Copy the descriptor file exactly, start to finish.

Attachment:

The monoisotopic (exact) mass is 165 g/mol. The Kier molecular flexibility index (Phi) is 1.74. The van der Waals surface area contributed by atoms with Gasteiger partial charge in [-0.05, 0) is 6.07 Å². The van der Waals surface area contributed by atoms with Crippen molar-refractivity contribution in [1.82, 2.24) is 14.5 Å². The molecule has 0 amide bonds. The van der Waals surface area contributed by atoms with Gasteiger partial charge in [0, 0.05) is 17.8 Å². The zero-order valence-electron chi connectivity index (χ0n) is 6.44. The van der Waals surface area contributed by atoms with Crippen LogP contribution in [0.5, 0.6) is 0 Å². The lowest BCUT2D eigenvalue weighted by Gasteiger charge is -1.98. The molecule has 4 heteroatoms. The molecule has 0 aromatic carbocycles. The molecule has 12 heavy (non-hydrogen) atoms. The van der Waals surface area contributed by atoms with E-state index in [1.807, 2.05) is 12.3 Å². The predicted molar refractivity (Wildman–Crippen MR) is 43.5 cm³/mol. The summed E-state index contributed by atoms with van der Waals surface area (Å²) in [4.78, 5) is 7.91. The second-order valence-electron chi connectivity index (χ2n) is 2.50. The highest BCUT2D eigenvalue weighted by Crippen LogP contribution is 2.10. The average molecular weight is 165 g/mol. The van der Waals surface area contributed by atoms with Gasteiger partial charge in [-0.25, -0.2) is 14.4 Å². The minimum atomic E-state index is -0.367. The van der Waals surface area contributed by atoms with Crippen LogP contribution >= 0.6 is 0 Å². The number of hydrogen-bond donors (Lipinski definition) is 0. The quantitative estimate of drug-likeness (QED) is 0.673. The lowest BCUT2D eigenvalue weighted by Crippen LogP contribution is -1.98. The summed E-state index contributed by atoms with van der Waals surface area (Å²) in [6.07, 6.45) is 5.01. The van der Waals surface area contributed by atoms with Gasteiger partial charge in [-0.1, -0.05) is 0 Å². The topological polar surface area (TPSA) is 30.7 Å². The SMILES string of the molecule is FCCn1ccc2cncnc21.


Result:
The monoisotopic (exact) mass is 165 g/mol. The Kier molecular flexibility index (Phi) is 1.74. The van der Waals surface area contributed by atoms with Gasteiger partial charge in [-0.05, 0) is 6.07 Å². The van der Waals surface area contributed by atoms with Crippen molar-refractivity contribution in [1.82, 2.24) is 14.5 Å². The molecule has 0 amide bonds. The van der Waals surface area contributed by atoms with Gasteiger partial charge in [0, 0.05) is 17.8 Å². The zero-order valence-electron chi connectivity index (χ0n) is 6.44. The van der Waals surface area contributed by atoms with Crippen LogP contribution in [0.5, 0.6) is 0 Å². The lowest BCUT2D eigenvalue weighted by Gasteiger charge is -1.98. The molecule has 4 heteroatoms. The molecule has 0 aromatic carbocycles. The molecule has 12 heavy (non-hydrogen) atoms. The van der Waals surface area contributed by atoms with E-state index in [1.807, 2.05) is 12.3 Å². The predicted molar refractivity (Wildman–Crippen MR) is 43.5 cm³/mol. The summed E-state index contributed by atoms with van der Waals surface area (Å²) in [4.78, 5) is 7.91. The second-order valence-electron chi connectivity index (χ2n) is 2.50. The highest BCUT2D eigenvalue weighted by Crippen LogP contribution is 2.10. The average molecular weight is 165 g/mol. The van der Waals surface area contributed by atoms with Gasteiger partial charge in [-0.25, -0.2) is 14.4 Å². The minimum atomic E-state index is -0.367. The van der Waals surface area contributed by atoms with Crippen LogP contribution >= 0.6 is 0 Å². The number of hydrogen-bond donors (Lipinski definition) is 0. The quantitative estimate of drug-likeness (QED) is 0.673. The lowest BCUT2D eigenvalue weighted by Crippen LogP contribution is -1.98. The summed E-state index contributed by atoms with van der Waals surface area (Å²) in [6.07, 6.45) is 5.01. The van der Waals surface area contributed by atoms with Gasteiger partial charge in [-0.1, -0.05) is 0 Å². The topological polar surface area (TPSA) is 30.7 Å². The SMILES string of the molecule is FCCn1ccc2cncnc21.